Europe 2023

This was our first trip abroad since we went on a Gate 1 Tour to Spain in 2018. That year, we also traveled to India, Hawaii, New York/Vermont as well as to our homes away from home in Lund B.C. and Sun Valley Idaho—satisfying our prosperous retiree appetites for extending knowledge, connecting with old and new friends, and enjoying fresh pleasures.

At the beginning of 2019 I felt guilty about the continuing indulgence, but by late Fall of a year with no travel, the yen was back. We signed up for a February 2020 tour of China which included a boat trip up the Yangtze River ending at the city of Wuhan.  In January reports arrived about a coronavirus epidemic that started in a Wuhan market and was spreading through the country.  We cancelled our reservations and decided to use the refund to visit Portugal on our own, studying guidebooks and websites, making hotel reservations, arranging meetings in Lisbon with old friends from Cornwall and with my young co-worker and her boyfriend. But by March the epidemic had spread world wide and we were happy to hunker down at home.

By early 2023, two years later, Covid subsided enough for us to shop for another tour, this time a cruise on the Danube River from Budapest to Vienna that would include a visit with a Hungarian Shakespeare scholar we befriended in Stratford in 2000 and attendance at classical concerts in the home of Mozart, Beethoven and Brahms.  Ten days before departure, we both came down with Covid and again were able to secure a refund. Once recovered, we determined to give it another try on short notice during what was becoming a record tourist season. Despite the calamitous heat afflicting southern Europe, we reserved hotel rooms, and train, theatre, museum and concert tickets in London, Paris and Amsterdam, hungry for some of the high culture delights we knew those cities could offer. Given our age and the state of the world, it might be the last chance.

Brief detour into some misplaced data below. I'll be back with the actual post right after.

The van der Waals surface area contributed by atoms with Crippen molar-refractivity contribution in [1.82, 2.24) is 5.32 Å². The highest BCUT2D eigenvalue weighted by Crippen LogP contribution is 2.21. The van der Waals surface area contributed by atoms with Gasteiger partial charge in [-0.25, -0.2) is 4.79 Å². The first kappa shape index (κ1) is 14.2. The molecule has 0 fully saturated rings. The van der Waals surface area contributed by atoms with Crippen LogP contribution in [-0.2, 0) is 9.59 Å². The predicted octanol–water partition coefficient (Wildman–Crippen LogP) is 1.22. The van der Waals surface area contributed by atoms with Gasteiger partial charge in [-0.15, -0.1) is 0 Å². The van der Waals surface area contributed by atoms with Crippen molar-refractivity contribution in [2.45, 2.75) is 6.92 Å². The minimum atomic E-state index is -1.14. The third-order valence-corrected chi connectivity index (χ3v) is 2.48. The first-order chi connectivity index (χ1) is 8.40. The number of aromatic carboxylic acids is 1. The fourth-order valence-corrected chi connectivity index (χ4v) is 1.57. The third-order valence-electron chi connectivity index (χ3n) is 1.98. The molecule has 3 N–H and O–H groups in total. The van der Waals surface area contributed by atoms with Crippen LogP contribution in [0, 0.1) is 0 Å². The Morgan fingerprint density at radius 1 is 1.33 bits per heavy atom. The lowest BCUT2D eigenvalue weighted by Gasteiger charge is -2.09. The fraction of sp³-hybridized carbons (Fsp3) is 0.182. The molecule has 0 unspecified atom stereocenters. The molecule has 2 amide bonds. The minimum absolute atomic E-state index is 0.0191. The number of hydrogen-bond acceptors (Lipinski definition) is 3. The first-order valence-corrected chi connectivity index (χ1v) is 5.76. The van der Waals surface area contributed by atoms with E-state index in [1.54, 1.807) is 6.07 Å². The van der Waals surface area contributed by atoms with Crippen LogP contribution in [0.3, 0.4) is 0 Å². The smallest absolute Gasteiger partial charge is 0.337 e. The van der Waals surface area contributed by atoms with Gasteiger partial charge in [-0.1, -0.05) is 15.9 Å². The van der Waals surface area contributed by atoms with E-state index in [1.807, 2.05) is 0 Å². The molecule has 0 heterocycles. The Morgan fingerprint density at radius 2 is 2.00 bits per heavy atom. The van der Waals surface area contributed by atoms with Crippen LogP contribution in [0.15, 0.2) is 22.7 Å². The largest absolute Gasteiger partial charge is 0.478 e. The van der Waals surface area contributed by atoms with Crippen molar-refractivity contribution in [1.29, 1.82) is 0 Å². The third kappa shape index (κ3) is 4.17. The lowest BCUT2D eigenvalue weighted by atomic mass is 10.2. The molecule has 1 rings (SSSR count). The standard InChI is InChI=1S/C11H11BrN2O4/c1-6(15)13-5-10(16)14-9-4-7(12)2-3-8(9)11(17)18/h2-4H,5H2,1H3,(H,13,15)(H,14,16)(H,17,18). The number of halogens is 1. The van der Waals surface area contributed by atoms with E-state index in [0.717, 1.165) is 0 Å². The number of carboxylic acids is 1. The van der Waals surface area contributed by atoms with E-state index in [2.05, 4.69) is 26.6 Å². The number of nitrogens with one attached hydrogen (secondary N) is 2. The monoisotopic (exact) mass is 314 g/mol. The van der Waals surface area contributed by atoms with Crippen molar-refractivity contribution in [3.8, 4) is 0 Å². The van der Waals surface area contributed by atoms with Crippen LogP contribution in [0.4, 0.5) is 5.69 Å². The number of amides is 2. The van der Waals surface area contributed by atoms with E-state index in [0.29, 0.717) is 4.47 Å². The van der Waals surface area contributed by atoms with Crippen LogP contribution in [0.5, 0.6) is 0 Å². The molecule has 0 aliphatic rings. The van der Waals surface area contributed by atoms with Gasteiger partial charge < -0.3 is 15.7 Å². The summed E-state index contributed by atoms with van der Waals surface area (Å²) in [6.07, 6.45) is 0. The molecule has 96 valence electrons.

In the course of her ongoing genealogical research Jan was exploring leads about my paternal ancestry in the Alsatian area of France and Germany. Googling “Bodersweier,” the tiny village outside the town of Kehl, Germany, and across the Rhine from the hallowed city of Strasbourg, she came across Karl and Hannah Britz, a couple our age living there and engaged in a lifelong quest for information about members of its historic Jewish community, all of whom had fled or been murdered by the Nazis. I knew that as a child before WWI my father had lived in Strasbourg and remembered my grandmother, Elise, talking about growing up in Bodersweier and Kehl. Having in recent years relinquished my aversion to thinking about ancestors since I experienced myself becoming one, I agreed that we should spend a few days between London and Amsterdam exploring that area. A phone conversation with Karl in my broken German produced a warm invitation, followed up by email correspondence revealing that their son Wolfram was mayor of Kehl eager to meet Jan, the present vice-mayor and past mayor of San Luis Obispo.

Both of us having spent time in that part of the world during our earlier years–both before and after getting connected–we expected the trip abroad to involve a good deal of time travel as well.





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